1.) At my job tutoring at an elementary school, I find well-intentioned people constantly commenting on little girls clothing or appearance. It’s teaching them at a very young age that their value lies in their appearance. In one particular instance, one of the girls I had just finished a tutoring session with, exclaimed to one of my co-workers, “I just spelled a bunch of words!” My co-workers response was, “Oh! I love your dress! It’s so pretty.” The young girls smile evaporated and she looked down at her dress. I wanted to yell, “She was just telling you something she DID! Not how she LOOKS.” She was so excited and that excitement turned to confusion. There’s nothing wrong with the occasional appearance compliment, but when it makes up such a huge part of what people are seemingly valuing about them, it takes it’s tole. As Lisa Bloom points out in her article from the Huffington Post,
“Teaching girls that their appearance is the first thing you notice tells them that looks are more important than anything. It sets them up for dieting at age 5 and foundation at age 11 and boob jobs at 17 and Botox at 23. As our cultural imperative for girls to be hot 24/7 has become the new normal, American women have become increasingly unhappy. What’s missing? A life of meaning, a life of ideas and reading books and being valued for our thoughts and accomplishments.”
The unhappiness Bloom is referring to is the rising rates of eating disorders, body dysmorphia, and lowered rates of self-esteem in women that hinder achievements and progress that everyone could be benefiting from. And it starts at a young age.
On the flip side, little girls start conversations about their clothes or their make-up, or their new jewelry or accessory by themselves sometimes. Some of it is just because they perhaps like that kind of thing, and that’s fine. But much of it is coming from us who are reinforcing this idea that how they look is of the largest value and importance, above what they’re actually doing. When the kiddos start conversations like that I say, “Oh that’s nice. And how were swimming lessons yesterday?!” And switch it to something they’re proud of doing; Something they have an opinion about or an activity that sparks their interest. Nine times out of ten their enthusiasm increases and they are engaged in telling me something.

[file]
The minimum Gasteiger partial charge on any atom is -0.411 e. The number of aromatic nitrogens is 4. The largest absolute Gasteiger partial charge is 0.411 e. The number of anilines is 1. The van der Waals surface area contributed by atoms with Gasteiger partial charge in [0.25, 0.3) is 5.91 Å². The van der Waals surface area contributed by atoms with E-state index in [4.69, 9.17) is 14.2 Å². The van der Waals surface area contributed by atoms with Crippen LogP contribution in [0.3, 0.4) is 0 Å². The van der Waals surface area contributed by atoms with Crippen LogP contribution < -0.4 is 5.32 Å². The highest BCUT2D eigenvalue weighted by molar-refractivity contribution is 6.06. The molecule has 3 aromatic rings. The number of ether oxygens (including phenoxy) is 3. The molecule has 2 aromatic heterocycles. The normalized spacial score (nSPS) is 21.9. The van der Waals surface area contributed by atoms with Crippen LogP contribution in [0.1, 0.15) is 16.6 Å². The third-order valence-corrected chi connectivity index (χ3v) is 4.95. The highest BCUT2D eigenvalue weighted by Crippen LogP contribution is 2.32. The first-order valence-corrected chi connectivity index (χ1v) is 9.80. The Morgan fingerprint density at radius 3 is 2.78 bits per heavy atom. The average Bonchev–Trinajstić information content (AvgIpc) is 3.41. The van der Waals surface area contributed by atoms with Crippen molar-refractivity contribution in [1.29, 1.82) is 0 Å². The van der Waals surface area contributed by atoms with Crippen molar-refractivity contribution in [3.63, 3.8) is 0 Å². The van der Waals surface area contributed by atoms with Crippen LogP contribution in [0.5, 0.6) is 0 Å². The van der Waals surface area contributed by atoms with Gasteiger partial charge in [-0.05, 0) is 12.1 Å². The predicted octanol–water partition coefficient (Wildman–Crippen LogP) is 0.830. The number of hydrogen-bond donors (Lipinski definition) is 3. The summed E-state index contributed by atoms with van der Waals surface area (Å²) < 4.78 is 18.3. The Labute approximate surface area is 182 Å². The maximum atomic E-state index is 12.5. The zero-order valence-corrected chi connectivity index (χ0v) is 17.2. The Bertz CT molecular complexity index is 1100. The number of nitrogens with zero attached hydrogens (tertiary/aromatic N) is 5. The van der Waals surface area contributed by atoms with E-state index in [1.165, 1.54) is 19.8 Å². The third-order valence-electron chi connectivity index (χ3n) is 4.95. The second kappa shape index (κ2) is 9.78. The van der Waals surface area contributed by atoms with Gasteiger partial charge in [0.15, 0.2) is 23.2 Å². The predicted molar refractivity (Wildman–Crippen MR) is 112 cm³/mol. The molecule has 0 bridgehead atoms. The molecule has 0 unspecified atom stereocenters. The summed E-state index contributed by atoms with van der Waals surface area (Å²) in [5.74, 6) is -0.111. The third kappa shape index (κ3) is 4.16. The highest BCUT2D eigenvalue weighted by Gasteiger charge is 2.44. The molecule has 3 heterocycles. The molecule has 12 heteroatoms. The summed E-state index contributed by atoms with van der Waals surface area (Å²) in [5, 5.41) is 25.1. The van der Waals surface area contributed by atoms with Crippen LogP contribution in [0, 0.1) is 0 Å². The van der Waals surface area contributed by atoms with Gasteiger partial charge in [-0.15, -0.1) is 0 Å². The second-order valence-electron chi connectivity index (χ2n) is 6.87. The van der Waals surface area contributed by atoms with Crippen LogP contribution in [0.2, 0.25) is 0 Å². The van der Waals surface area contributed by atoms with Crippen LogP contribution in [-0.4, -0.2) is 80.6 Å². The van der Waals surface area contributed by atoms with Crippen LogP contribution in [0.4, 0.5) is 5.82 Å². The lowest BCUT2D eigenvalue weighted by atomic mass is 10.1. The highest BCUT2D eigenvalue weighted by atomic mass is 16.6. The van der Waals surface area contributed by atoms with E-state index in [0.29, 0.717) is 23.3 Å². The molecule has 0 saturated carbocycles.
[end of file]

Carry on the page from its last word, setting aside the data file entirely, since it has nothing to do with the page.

2.) At my other job, I discovered the best response to a customer making crude and/or sexist comments to me while I ring up their groceries. Luckily I’ve only had a couple of men who have done this. (An example is the time this guy looked me up and down and said those hip huggers look real nice on you while he stared at my crotch.) Side note, it’s usually much older men hitting on me, which is a problem in itself. I could be the mans daughter or granddaughter. How do these guys not realize those kind of comments are unwanted? Several of my co-workers, female and male, have talked about how inappropriate that is and how uncomfortable it makes women in general: How it especially throws you off your guard at work, with no place to go, having to be polite at your job. So here’s what I said to a particular customer who is notorious for making female employees uncomfortable.
“Oh, you know, I actually don’t appreciate those kind of comments, especially in my work space.”
He didn’t say anything but seemed taken aback. Since then, I haven’t had to deal with him coming through my line again.
Bloom, Lisa. “How to Talk to Girls”. Huffington Post, 2011, web April 2015. http://www.huffingtonpost.com/lisa-bloom/how-to-talk-to-little-gir_b_882510.html